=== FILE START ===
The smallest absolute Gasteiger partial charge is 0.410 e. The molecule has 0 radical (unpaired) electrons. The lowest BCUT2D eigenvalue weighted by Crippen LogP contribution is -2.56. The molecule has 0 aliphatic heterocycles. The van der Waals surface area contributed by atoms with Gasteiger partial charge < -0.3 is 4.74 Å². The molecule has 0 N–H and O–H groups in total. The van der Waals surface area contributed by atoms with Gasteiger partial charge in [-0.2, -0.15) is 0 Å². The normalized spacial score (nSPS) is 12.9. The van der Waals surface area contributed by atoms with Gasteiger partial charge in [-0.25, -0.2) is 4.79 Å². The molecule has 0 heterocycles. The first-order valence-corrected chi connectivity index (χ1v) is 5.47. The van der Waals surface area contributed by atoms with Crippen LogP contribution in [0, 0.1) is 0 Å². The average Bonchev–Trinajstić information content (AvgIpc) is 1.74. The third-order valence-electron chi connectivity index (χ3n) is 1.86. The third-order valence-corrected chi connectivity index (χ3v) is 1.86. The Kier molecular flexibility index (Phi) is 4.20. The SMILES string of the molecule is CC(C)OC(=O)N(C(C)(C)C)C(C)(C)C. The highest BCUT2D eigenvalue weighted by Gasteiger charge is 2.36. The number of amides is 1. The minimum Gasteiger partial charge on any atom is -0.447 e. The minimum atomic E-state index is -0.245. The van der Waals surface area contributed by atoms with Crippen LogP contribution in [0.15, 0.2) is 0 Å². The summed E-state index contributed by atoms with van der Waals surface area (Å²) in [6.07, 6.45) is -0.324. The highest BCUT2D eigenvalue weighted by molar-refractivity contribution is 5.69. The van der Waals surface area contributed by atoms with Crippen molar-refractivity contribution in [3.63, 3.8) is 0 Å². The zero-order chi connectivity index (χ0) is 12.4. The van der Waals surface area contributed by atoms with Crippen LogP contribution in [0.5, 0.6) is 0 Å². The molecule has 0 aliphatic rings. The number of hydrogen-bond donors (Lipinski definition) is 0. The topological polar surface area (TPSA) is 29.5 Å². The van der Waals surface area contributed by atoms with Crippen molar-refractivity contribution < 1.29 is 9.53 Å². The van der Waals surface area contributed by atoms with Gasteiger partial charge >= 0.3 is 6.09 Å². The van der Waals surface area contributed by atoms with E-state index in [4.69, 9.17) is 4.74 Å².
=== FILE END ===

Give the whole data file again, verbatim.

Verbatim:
The smallest absolute Gasteiger partial charge is 0.410 e. The molecule has 0 radical (unpaired) electrons. The lowest BCUT2D eigenvalue weighted by Crippen LogP contribution is -2.56. The molecule has 0 aliphatic heterocycles. The van der Waals surface area contributed by atoms with Gasteiger partial charge < -0.3 is 4.74 Å². The molecule has 0 N–H and O–H groups in total. The van der Waals surface area contributed by atoms with Gasteiger partial charge in [-0.2, -0.15) is 0 Å². The normalized spacial score (nSPS) is 12.9. The van der Waals surface area contributed by atoms with Gasteiger partial charge in [-0.25, -0.2) is 4.79 Å². The molecule has 0 heterocycles. The first-order valence-corrected chi connectivity index (χ1v) is 5.47. The van der Waals surface area contributed by atoms with Crippen LogP contribution in [0, 0.1) is 0 Å². The average Bonchev–Trinajstić information content (AvgIpc) is 1.74. The third-order valence-electron chi connectivity index (χ3n) is 1.86. The third-order valence-corrected chi connectivity index (χ3v) is 1.86. The Kier molecular flexibility index (Phi) is 4.20. The SMILES string of the molecule is CC(C)OC(=O)N(C(C)(C)C)C(C)(C)C. The highest BCUT2D eigenvalue weighted by Gasteiger charge is 2.36. The number of amides is 1. The minimum Gasteiger partial charge on any atom is -0.447 e. The minimum atomic E-state index is -0.245. The van der Waals surface area contributed by atoms with Crippen LogP contribution in [0.15, 0.2) is 0 Å². The summed E-state index contributed by atoms with van der Waals surface area (Å²) in [6.07, 6.45) is -0.324. The highest BCUT2D eigenvalue weighted by molar-refractivity contribution is 5.69. The van der Waals surface area contributed by atoms with Crippen molar-refractivity contribution in [3.63, 3.8) is 0 Å². The zero-order chi connectivity index (χ0) is 12.4. The van der Waals surface area contributed by atoms with Crippen LogP contribution in [0.5, 0.6) is 0 Å². The molecule has 0 aliphatic rings. The number of hydrogen-bond donors (Lipinski definition) is 0. The topological polar surface area (TPSA) is 29.5 Å². The van der Waals surface area contributed by atoms with Crippen molar-refractivity contribution < 1.29 is 9.53 Å². The van der Waals surface area contributed by atoms with Gasteiger partial charge >= 0.3 is 6.09 Å². The van der Waals surface area contributed by atoms with E-state index in [4.69, 9.17) is 4.74 Å².